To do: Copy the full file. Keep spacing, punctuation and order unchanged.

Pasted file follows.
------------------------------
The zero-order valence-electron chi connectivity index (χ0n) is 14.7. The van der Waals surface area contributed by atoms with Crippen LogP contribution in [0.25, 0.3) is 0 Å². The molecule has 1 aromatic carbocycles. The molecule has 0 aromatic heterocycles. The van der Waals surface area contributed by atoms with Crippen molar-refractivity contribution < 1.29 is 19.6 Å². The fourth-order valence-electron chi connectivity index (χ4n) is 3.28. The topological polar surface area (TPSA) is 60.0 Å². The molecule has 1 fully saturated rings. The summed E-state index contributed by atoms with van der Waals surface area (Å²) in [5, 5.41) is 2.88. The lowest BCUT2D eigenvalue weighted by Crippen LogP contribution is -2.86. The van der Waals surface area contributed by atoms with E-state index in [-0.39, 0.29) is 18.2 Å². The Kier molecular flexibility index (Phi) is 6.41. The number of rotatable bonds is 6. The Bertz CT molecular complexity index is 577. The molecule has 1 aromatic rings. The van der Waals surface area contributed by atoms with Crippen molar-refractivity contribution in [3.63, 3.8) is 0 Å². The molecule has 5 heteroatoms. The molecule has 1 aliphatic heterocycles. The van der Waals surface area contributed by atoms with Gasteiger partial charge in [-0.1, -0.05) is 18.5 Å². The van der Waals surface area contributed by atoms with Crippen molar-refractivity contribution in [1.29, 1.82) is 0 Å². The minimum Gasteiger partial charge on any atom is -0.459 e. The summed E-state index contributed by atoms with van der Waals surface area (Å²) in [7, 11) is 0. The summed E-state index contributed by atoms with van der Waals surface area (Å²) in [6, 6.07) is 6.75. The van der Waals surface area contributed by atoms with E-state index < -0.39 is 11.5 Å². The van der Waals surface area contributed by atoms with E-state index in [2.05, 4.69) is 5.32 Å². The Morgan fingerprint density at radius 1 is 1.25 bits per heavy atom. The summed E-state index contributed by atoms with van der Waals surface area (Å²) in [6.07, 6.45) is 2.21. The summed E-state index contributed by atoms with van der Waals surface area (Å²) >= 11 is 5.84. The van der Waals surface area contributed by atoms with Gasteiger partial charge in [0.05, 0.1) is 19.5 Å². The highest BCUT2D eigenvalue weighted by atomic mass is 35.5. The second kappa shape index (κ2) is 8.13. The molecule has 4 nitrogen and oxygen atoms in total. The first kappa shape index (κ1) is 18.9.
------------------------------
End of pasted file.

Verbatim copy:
The zero-order valence-electron chi connectivity index (χ0n) is 14.7. The van der Waals surface area contributed by atoms with Crippen LogP contribution in [0.25, 0.3) is 0 Å². The molecule has 1 aromatic carbocycles. The molecule has 0 aromatic heterocycles. The van der Waals surface area contributed by atoms with Crippen molar-refractivity contribution < 1.29 is 19.6 Å². The fourth-order valence-electron chi connectivity index (χ4n) is 3.28. The topological polar surface area (TPSA) is 60.0 Å². The molecule has 1 fully saturated rings. The summed E-state index contributed by atoms with van der Waals surface area (Å²) in [5, 5.41) is 2.88. The lowest BCUT2D eigenvalue weighted by Crippen LogP contribution is -2.86. The van der Waals surface area contributed by atoms with E-state index in [-0.39, 0.29) is 18.2 Å². The Kier molecular flexibility index (Phi) is 6.41. The number of rotatable bonds is 6. The Bertz CT molecular complexity index is 577. The molecule has 1 aromatic rings. The van der Waals surface area contributed by atoms with Crippen molar-refractivity contribution in [3.63, 3.8) is 0 Å². The molecule has 5 heteroatoms. The molecule has 1 aliphatic heterocycles. The van der Waals surface area contributed by atoms with Gasteiger partial charge in [-0.1, -0.05) is 18.5 Å². The van der Waals surface area contributed by atoms with Crippen molar-refractivity contribution in [1.29, 1.82) is 0 Å². The minimum Gasteiger partial charge on any atom is -0.459 e. The summed E-state index contributed by atoms with van der Waals surface area (Å²) in [7, 11) is 0. The summed E-state index contributed by atoms with van der Waals surface area (Å²) in [6, 6.07) is 6.75. The van der Waals surface area contributed by atoms with E-state index < -0.39 is 11.5 Å². The van der Waals surface area contributed by atoms with E-state index in [2.05, 4.69) is 5.32 Å². The Morgan fingerprint density at radius 1 is 1.25 bits per heavy atom. The summed E-state index contributed by atoms with van der Waals surface area (Å²) in [6.07, 6.45) is 2.21. The summed E-state index contributed by atoms with van der Waals surface area (Å²) >= 11 is 5.84. The van der Waals surface area contributed by atoms with Gasteiger partial charge in [0.05, 0.1) is 19.5 Å². The highest BCUT2D eigenvalue weighted by atomic mass is 35.5. The second kappa shape index (κ2) is 8.13. The molecule has 4 nitrogen and oxygen atoms in total. The first kappa shape index (κ1) is 18.9.